Defensive tackle, Baylor

What was this moment like for you?

        "It was a huge moment. I hadn't seen it on TV yet, so I didn't know who was calling. It was a huge relief."

Were you surprised you were there this long?

        "Yeah, I was."

What do you know about the Bengals and the division?

        "I know it's very physical. They have the best defensive line coach in the league, and I'm happy for that to help me develop myself."

Does this put a chip on your shoulder?

        "It's huge. I can't even explain how huge it is. I like the feeling though."

So a chip as big as a 2x4?

        "Yes. (Laughs.)"

How strong are you?

        "I squatted 805 my senior year in high school."

How much do you bench?

        "605. I did 605 this season."

How long are your arms?

        "33 inches."

So you rep 450?

        "The most I repped was 450."

So you haven't squatted since you were a senior in high school?"

        "I haven't squatted over 670 since high school. I just workout on squat now, I don't max out."

Did you get an invite to Chicago?

        "No. I was misinformed."

How does Baylor's defensive style translate to the NFL?

        "It transfers well. I learned more about offense than I thought I'd learn from anyone. It's all about how you see the players. We don't have many plans, a huddle or even a playbook, so you have to really rely on your knowledge."

When was the last time you were single blocked?

        "The last time was actually this year vs. TCU. And I got a sack."

What was this wait like?

        "I had a bunch of people over. My agent was there. It was a little anxious at first. Then my agent starting going crazy once the third round passed. Then we sat down and talked about it, thought about Geno Atkins who went in the fourth round. For me, I'm just happy to be drafted."

What do you know about Geno Atkins?

        "Not much except he was a great player who was drafted in the fourth round."

Is he a guy you watch?

        "I have never watched him. I'm about to go watch him now."

As far as the knowledge you get from your agent, when and where were you expecting to go?

        "Minnesota, Green Bay and the Redskins were all possible in the late first-round. And basically it was the same teams in the second. I believe when the third-round came around, Minnesota was going to pick me. But then, they had a trade with the Dolphins where they were getting a lot of picks and weren't going to pass up. So I didn't get picked there. And then it came around to the fourth round and Cincinnati got me."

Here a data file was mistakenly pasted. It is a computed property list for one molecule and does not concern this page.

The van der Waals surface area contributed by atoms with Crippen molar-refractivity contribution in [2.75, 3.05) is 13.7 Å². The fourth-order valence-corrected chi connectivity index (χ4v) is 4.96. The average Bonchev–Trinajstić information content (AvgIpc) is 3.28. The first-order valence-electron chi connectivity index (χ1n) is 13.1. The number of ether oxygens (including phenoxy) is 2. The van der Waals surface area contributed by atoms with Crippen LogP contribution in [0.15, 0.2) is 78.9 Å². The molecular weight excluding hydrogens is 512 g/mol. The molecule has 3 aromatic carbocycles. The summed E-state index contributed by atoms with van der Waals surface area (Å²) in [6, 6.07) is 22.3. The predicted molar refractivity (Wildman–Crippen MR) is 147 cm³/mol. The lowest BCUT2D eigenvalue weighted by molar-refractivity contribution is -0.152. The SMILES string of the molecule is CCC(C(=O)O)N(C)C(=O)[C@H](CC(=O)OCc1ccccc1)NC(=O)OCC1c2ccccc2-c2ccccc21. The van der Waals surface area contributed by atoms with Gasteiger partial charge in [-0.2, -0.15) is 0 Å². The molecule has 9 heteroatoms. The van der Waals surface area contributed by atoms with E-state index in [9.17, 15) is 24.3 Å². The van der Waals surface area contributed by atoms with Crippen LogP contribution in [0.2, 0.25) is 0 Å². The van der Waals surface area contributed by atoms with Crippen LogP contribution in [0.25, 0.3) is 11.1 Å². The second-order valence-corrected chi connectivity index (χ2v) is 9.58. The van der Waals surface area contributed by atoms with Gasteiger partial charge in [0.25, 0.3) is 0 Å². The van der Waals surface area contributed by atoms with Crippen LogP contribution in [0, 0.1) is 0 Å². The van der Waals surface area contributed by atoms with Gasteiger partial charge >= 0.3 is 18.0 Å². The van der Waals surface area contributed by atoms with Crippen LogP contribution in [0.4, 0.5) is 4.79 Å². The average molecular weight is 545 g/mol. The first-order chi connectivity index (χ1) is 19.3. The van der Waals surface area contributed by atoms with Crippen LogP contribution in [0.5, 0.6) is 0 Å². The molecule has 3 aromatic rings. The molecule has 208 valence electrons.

So you were thinking Minnesota was a landing spot?


Did you talk to Minnesota head coach Mike Zimmer at all?


Do you think the disappointment of falling this far will roll off your back eventually, or will you carry it with you all year ...

        "This is something I'm going to carry with me my whole life. It's actually a good thing for me, I believe."

So you want to make everyone pay for passing up on you?

        "Oh, yeah."

How did your time as an offensive tackle in high school prepare you in college for your time as a defensive tackle?

        "That helped me a lot. I learned the rules in high school, what they can do and can't. I know where their eyes need to be. And I know a little bit more about using my leverage."

Is it true you had 266 pancake blocks in high school?

        "Yes, sir."

You've never been pancaked though, have you?

        "No sir."

Did you say TCU was the only team that tried to single-block you?

        "Yep. This year."

How many sacks did you end up with this year?

        "Five and a half."

How many did you have against TCU?


Do you think that's a reason teams passed on you? Maybe they were looking for more of a pass-rusher?

        "Yeah. I think that's something. They really wanted a pass-rusher, and edge-rusher to get sacks and crank the pressure for the corners. I think that definitely played as a factor."

How much value do you put on just being in the backfield, but not necessarily getting the sack or pressure?

        "That's the biggest thing for someone in my position. Same thing as the offensive line. If I'm not going three yards in the direction I want to go, then I'm not doing anything. Same thing with the defensive line. I need to get three yards back there, no matter what it is — run, pass, anything. I need to get back there."

Do you watch any tape of pro defensive tackles?

        "I watch a lot of tape of Vince Wilfork. I used to watch Ndamukong Suh a lot, but I kind of got away from that."


        "I don't know. I think just because our season started and stopped watching NFL and started watching more college."